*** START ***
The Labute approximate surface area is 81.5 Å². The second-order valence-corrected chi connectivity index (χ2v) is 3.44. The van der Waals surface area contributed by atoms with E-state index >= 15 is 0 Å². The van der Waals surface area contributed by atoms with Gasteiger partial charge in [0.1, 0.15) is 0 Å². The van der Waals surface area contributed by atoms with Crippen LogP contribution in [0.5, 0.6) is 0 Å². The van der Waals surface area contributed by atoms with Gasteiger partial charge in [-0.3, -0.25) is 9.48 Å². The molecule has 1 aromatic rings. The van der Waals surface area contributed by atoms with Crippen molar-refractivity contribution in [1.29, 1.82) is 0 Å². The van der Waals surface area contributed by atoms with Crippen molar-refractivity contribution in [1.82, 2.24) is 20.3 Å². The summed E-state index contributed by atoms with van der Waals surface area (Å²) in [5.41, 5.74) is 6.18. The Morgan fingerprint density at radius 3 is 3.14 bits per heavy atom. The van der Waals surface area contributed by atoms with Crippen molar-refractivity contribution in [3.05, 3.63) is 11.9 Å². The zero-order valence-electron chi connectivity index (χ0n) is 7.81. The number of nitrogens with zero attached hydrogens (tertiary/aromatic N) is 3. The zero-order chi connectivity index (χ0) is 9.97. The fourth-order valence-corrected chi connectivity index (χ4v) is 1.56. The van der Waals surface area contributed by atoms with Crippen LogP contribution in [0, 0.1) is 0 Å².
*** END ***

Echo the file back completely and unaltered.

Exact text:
The Labute approximate surface area is 81.5 Å². The second-order valence-corrected chi connectivity index (χ2v) is 3.44. The van der Waals surface area contributed by atoms with E-state index >= 15 is 0 Å². The van der Waals surface area contributed by atoms with Gasteiger partial charge in [0.1, 0.15) is 0 Å². The van der Waals surface area contributed by atoms with Crippen LogP contribution in [0.5, 0.6) is 0 Å². The van der Waals surface area contributed by atoms with Gasteiger partial charge in [-0.3, -0.25) is 9.48 Å². The molecule has 1 aromatic rings. The van der Waals surface area contributed by atoms with Crippen molar-refractivity contribution in [1.29, 1.82) is 0 Å². The van der Waals surface area contributed by atoms with Crippen molar-refractivity contribution in [1.82, 2.24) is 20.3 Å². The summed E-state index contributed by atoms with van der Waals surface area (Å²) in [5.41, 5.74) is 6.18. The Morgan fingerprint density at radius 3 is 3.14 bits per heavy atom. The van der Waals surface area contributed by atoms with Crippen molar-refractivity contribution in [3.05, 3.63) is 11.9 Å². The zero-order valence-electron chi connectivity index (χ0n) is 7.81. The number of nitrogens with zero attached hydrogens (tertiary/aromatic N) is 3. The zero-order chi connectivity index (χ0) is 9.97. The fourth-order valence-corrected chi connectivity index (χ4v) is 1.56. The van der Waals surface area contributed by atoms with Crippen LogP contribution in [0, 0.1) is 0 Å².